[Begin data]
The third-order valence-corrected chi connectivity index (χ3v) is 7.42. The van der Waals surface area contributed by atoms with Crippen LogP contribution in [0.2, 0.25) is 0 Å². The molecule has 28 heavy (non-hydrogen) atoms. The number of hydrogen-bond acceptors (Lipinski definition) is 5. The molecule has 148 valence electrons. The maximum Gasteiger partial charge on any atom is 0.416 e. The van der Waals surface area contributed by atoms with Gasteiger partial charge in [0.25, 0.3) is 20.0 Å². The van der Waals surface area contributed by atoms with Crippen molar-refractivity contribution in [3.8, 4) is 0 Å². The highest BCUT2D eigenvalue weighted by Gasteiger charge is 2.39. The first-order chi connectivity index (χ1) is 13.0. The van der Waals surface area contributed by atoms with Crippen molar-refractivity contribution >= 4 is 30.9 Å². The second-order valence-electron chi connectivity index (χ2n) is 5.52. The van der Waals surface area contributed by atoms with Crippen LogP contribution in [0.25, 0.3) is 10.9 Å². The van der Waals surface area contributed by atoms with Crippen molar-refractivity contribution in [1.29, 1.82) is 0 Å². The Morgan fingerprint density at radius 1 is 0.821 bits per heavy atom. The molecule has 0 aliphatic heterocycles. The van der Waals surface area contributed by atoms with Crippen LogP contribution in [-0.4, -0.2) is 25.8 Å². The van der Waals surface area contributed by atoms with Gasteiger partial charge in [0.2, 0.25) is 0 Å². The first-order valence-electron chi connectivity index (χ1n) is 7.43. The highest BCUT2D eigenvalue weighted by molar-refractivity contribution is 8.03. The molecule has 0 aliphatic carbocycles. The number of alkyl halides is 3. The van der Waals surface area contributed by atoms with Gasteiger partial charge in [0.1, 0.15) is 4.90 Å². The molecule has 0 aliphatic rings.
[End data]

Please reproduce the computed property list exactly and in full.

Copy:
The third-order valence-corrected chi connectivity index (χ3v) is 7.42. The van der Waals surface area contributed by atoms with Crippen LogP contribution in [0.2, 0.25) is 0 Å². The molecule has 28 heavy (non-hydrogen) atoms. The number of hydrogen-bond acceptors (Lipinski definition) is 5. The molecule has 148 valence electrons. The maximum Gasteiger partial charge on any atom is 0.416 e. The van der Waals surface area contributed by atoms with Gasteiger partial charge in [0.25, 0.3) is 20.0 Å². The van der Waals surface area contributed by atoms with Crippen molar-refractivity contribution in [3.8, 4) is 0 Å². The highest BCUT2D eigenvalue weighted by Gasteiger charge is 2.39. The first-order chi connectivity index (χ1) is 13.0. The van der Waals surface area contributed by atoms with Crippen molar-refractivity contribution >= 4 is 30.9 Å². The second-order valence-electron chi connectivity index (χ2n) is 5.52. The van der Waals surface area contributed by atoms with Crippen LogP contribution in [0.25, 0.3) is 10.9 Å². The van der Waals surface area contributed by atoms with Crippen molar-refractivity contribution in [1.29, 1.82) is 0 Å². The Morgan fingerprint density at radius 1 is 0.821 bits per heavy atom. The molecule has 0 aliphatic heterocycles. The van der Waals surface area contributed by atoms with Crippen LogP contribution in [-0.4, -0.2) is 25.8 Å². The van der Waals surface area contributed by atoms with Gasteiger partial charge in [0.2, 0.25) is 0 Å². The first-order valence-electron chi connectivity index (χ1n) is 7.43. The highest BCUT2D eigenvalue weighted by molar-refractivity contribution is 8.03. The molecule has 0 aliphatic carbocycles. The number of alkyl halides is 3. The van der Waals surface area contributed by atoms with Gasteiger partial charge in [0.1, 0.15) is 4.90 Å². The molecule has 0 aliphatic rings.